“Democracy: A new hope?” is the theme of this year’s World Forum for Democracy, which is celebrating its 10th anniversary. The event, taking place from 7 to 9 November at the Council of Europe in Strasbourg, will bring together intellectuals, politicians, activists, experts and young people from all over the world to discuss the factors contributing to democratic decline and how these can be addressed.
Many leading public figures will participate in this year’s event: Katrin Jakobsdóttir, Prime Minister of Iceland and Simon Coveney, Minister for Foreign Affairs of Ireland will each give a special address; Salome Zurabishvili, President of Georgia, Sviatlana Tsikhanouskaya, leader of the Belarusian democratic movement, Olivier Véran, French Government Spokesperson and Minister for Democratic Renewal, Olexander Kornienko, Deputy Speaker of the Ukrainian Parliament and Lucian Romaşcanu, Minister of Culture of Romania, as well as Club of Madrid members, the former President of Mongolia, Tsakhia Elbegdorj, and the former President of Chile, Ricardo Lagos, will all participate in the opening day of the Forum.
Ten lab sessions, which will address the challenges from different angles and present some measures which have already been put into practice, will help to identify a democratic response to the issues raised throughout the Forum. On Wednesday 9 November the Council of Europe Democracy Innovation Award will be presented to the most popular initiative presented in the labs.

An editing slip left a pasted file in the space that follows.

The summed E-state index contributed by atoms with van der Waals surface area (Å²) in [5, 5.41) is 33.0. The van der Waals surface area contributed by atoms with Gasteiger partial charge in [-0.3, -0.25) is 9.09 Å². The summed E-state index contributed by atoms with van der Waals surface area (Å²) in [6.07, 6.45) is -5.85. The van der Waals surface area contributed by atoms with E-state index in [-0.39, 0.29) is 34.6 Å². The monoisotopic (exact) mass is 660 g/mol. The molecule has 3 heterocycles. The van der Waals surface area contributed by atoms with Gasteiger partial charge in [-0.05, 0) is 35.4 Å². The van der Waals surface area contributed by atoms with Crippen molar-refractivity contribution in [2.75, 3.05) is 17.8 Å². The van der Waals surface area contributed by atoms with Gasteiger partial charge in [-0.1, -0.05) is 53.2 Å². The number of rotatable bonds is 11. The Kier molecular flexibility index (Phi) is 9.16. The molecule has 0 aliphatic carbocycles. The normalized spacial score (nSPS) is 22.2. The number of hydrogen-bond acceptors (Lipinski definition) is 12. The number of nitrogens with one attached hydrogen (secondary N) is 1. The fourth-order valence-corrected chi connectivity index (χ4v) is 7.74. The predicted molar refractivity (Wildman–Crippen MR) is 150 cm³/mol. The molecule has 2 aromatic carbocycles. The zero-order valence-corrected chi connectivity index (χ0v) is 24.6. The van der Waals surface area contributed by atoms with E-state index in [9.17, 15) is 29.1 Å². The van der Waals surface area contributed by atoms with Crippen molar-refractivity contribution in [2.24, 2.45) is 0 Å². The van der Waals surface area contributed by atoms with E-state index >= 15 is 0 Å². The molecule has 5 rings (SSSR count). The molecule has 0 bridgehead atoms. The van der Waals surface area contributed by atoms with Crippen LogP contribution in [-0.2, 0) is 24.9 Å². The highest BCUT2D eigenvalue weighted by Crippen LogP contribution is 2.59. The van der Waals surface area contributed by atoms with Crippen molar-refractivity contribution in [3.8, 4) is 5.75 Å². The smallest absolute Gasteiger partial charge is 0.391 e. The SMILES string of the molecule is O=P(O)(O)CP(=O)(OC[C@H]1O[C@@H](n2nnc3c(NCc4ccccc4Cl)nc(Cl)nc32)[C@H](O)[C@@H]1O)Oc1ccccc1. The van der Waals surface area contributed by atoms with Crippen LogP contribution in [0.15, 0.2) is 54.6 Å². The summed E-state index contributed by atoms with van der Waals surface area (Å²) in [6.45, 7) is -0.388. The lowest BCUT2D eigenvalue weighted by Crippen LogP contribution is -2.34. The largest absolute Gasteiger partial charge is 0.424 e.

The programme also includes a series of Forum talks on Youth to the Rescue?; History and Education – Knowledge and Manipulation; Persuasion or Polarisation?; Discrimination and Privilege – Are Inequalities Unravelling Our Societies?; Corruption and Accountability – Keeping Faith in Democracy; Deliberation: a Booster for Democracy?; The Missed Opportunity of Democracy in Russia; and the Impact of Impunity on Journalism and Democracy.
The Forum is organised by the Council of Europe in partnership with Strasbourg City Council, the European Collectivity of Alsace, the Grand Est Region and the French Government. Since 2012, the World Forum for Democracy has become an annual opportunity for citizens around the world to reflect on democracy, to analyse its shortcomings and limitations, but also to generate new ideas to respond to the challenges facing democracy. (read more ...)